McCoy uses larger estimates. He said he believes there are about 63 million evangelicals in the nation, including about 26 million who vote.

“If we have a 5 percent increase in voter turnout, we’d dominate,” he said.

Some polls have suggested that religion plays a bigger role in states like Iowa than in New Hampshire. McCoy doesn’t question the point but asserts the influence will grow everywhere, including California.

“You’re going to watch the surge,” he said.

“I’m not saying we’re going to take the state, but we’ll wake people up.”

I still don’t know who the Renewal Project is.  If it is the loose coalition of urban renewal sites with ties to the LaHaye and Dobson organizations, it would seem to me to be violating non-profit rules by using funds for the purpose of promoting political ideologies (if not candidates) instead of rebuilding urban areas.  The use of tax-exempt funds for this purpose gives an unfair advantage to Huckabee over other candidates and to me, at least, is intolerable.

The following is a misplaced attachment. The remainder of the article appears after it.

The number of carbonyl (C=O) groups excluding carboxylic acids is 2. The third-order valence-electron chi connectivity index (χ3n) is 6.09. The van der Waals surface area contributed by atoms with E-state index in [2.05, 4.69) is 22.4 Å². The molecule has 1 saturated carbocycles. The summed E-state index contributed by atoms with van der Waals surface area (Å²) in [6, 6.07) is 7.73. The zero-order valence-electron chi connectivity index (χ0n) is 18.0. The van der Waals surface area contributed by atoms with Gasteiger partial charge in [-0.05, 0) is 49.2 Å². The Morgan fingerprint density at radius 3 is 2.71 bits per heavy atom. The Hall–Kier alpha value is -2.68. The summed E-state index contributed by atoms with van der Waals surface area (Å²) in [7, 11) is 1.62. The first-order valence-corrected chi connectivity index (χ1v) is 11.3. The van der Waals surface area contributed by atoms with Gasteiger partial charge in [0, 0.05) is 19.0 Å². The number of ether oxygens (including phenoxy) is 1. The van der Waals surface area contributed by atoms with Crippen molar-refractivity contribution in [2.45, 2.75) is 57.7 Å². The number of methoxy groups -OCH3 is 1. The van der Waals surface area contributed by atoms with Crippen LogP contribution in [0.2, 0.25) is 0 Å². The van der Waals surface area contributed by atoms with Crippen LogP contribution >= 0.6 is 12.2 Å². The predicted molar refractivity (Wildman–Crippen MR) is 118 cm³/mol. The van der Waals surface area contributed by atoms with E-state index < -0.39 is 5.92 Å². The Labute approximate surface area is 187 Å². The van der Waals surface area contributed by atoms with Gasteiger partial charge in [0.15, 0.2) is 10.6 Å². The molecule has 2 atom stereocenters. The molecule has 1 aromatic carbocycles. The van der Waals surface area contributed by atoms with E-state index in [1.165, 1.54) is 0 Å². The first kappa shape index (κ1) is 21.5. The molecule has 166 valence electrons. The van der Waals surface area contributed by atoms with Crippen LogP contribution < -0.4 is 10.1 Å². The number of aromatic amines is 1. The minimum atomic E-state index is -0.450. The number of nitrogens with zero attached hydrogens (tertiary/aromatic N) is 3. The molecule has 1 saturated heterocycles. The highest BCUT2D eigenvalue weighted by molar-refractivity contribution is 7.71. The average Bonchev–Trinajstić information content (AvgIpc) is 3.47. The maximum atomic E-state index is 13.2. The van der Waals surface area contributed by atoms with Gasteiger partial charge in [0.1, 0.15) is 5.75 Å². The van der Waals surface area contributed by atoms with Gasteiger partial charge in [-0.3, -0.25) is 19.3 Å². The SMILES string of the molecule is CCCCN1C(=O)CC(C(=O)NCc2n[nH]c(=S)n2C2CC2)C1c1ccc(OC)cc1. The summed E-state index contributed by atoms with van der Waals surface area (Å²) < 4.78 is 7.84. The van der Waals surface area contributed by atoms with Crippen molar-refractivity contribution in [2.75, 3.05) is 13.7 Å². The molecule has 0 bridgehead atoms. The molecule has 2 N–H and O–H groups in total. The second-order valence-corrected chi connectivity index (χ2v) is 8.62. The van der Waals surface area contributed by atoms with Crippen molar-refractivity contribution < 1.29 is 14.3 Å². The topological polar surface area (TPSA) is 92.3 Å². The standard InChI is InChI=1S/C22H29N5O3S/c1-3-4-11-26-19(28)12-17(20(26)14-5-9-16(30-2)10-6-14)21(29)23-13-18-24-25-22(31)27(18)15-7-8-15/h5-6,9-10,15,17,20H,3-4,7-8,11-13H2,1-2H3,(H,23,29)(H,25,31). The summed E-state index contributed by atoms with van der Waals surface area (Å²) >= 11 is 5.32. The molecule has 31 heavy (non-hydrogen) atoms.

It’s not just the free Marriott weekends that have me in a twist.   What these pastors are exhorted to do is go back to their congregations and urge them, without actually endorsing a candidate, to vote according to the teaching of that pastor from that pulpit. As a Christian, I object to this because it distracts the church from its purpose, which is to help people in need and to be a loving presence in the community. This idea of being the moral guardian of all truth and light is just wrong, and it’s more wrong when the church becomes a voice in the secular voting process.